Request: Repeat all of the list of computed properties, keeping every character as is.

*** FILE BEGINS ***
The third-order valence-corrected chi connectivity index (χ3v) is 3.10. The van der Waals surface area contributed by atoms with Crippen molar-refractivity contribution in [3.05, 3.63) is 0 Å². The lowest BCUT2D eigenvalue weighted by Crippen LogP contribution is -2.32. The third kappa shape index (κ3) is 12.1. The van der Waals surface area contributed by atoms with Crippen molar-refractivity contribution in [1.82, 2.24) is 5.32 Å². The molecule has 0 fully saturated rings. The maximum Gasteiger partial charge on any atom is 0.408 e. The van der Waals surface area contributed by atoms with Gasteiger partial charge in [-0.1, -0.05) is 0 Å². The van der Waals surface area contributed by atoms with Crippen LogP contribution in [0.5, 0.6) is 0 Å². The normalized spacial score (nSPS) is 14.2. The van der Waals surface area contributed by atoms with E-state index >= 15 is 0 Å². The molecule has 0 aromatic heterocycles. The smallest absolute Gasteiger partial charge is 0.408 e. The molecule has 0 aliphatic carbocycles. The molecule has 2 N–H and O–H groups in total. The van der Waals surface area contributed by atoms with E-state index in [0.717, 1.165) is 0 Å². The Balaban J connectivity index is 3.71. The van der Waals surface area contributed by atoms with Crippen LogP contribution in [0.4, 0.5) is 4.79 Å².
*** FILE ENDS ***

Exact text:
The third-order valence-corrected chi connectivity index (χ3v) is 3.10. The van der Waals surface area contributed by atoms with Crippen molar-refractivity contribution in [3.05, 3.63) is 0 Å². The lowest BCUT2D eigenvalue weighted by Crippen LogP contribution is -2.32. The third kappa shape index (κ3) is 12.1. The van der Waals surface area contributed by atoms with Crippen molar-refractivity contribution in [1.82, 2.24) is 5.32 Å². The molecule has 0 fully saturated rings. The maximum Gasteiger partial charge on any atom is 0.408 e. The van der Waals surface area contributed by atoms with Gasteiger partial charge in [-0.1, -0.05) is 0 Å². The van der Waals surface area contributed by atoms with Crippen LogP contribution in [0.5, 0.6) is 0 Å². The normalized spacial score (nSPS) is 14.2. The van der Waals surface area contributed by atoms with E-state index >= 15 is 0 Å². The molecule has 0 aromatic heterocycles. The smallest absolute Gasteiger partial charge is 0.408 e. The molecule has 0 aliphatic carbocycles. The molecule has 2 N–H and O–H groups in total. The van der Waals surface area contributed by atoms with E-state index in [0.717, 1.165) is 0 Å². The Balaban J connectivity index is 3.71. The van der Waals surface area contributed by atoms with Crippen LogP contribution in [0.4, 0.5) is 4.79 Å².